The JUDGTUST Project (Regulation BIa: a standard for free circulation of judgments and mutual trust in the EU) conducted by the T.M.C. Asser Instituut in cooperation with Universität Hamburg, University of Antwerp and Internationaal Juridisch Instituut has come to its completion. The findings of the this research are available online here.
The project was animated by the aim to identify best practices and provide guidelines in the interpretation and application of the Brussels I-bis Regulation (also known as Brussels Ia). For this the analysis carried across the EU Member states sought to evaluate to what extent the changes introduced (compared to the Brussels I Regulation) achieved their objective, what are the remaining shortcomings, and how can these be overcome by considering future useful changes. Together with this, the research has analysed how legislative projects at global level – e.g. the Hague Judgment Convention – and political developments – e.g. Brexit – influence the way the Brussels I-bis is applied.
In analysing the interaction between the Brussels I bis Regulation and the other EU private international law instruments, the project combines a primarily comparative legal approach with the use of empirical research methods. The comparative legal research relies on the analysis of legislation, case law of national courts in EU Member States and the Court of Justice of the European Union (CJEU), and scholarly writings. This endeavour identifies the difficulties in the application of the Brussels I-bis provisions and best practices in applying the provisions of the Regulation. This is done without neglecting the outcomes of the previous regulation – the Brussels I – and other closely related private international law sources. The empirical research relies on various methods, both qualitative and quantitative. On the basis of a dedicated Questionnaire, the national reporters from EU Member States provided information on relevant domestic case law and legal literature.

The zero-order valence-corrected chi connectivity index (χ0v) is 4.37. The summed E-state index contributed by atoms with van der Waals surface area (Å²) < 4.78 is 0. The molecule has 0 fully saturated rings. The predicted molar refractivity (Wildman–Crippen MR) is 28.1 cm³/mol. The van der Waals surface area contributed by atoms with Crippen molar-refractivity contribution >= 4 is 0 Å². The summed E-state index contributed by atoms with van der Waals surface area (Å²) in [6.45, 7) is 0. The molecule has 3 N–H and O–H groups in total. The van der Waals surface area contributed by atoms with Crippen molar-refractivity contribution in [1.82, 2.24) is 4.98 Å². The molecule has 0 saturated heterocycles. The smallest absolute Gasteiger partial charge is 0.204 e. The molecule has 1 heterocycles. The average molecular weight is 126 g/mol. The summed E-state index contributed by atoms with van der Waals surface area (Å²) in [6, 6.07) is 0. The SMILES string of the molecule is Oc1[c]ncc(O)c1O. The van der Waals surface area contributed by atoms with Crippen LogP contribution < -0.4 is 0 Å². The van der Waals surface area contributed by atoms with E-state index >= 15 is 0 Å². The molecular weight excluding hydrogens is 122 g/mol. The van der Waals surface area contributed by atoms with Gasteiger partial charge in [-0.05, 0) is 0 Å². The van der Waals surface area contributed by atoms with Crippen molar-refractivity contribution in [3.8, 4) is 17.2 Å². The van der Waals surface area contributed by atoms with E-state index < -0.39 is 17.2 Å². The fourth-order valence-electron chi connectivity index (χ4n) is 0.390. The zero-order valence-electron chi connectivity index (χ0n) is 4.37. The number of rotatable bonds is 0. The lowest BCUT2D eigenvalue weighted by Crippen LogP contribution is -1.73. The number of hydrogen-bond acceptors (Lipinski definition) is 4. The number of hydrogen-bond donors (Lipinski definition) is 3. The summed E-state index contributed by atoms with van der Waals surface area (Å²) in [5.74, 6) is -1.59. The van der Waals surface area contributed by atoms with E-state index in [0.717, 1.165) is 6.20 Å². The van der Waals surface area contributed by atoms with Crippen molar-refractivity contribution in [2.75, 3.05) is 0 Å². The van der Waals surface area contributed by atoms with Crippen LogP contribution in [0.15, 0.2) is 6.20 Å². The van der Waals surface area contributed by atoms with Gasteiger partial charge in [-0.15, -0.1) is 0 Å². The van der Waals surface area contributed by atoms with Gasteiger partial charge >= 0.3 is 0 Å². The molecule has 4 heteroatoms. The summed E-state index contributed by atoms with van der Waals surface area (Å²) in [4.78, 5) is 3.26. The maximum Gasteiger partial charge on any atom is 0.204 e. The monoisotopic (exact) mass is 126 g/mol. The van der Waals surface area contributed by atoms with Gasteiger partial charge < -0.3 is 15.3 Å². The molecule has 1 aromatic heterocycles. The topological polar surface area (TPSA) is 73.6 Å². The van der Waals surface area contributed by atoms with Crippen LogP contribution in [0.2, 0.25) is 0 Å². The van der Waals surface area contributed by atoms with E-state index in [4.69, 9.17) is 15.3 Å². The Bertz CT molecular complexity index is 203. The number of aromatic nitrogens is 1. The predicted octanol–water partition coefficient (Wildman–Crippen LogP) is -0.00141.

With its findings the JUDGTRUST project seeks to enhance the general understanding of the autonomous nature of the EU legal sources. Further it looks to contribute to the uniform interpretation and application of the Regulation and consequently promotes mutual trust and efficiency of cross-border resolution of civil and commercial disputes. Furthermore, the analysis provides suggestions on how to reach a greater degree of consistency of the EU private international law legislation.
Together with these open access materials a Handbook on the Interpretation and Application of the Brussels I bis is expected in the coming period.
In addition to the comparative and analytical research, the project also contributed to the development of a Moot Court Competition (PAX Moot) for law students. With this the project seeks to contribute to the education of a new generation of practitioners dealing with EU private international law.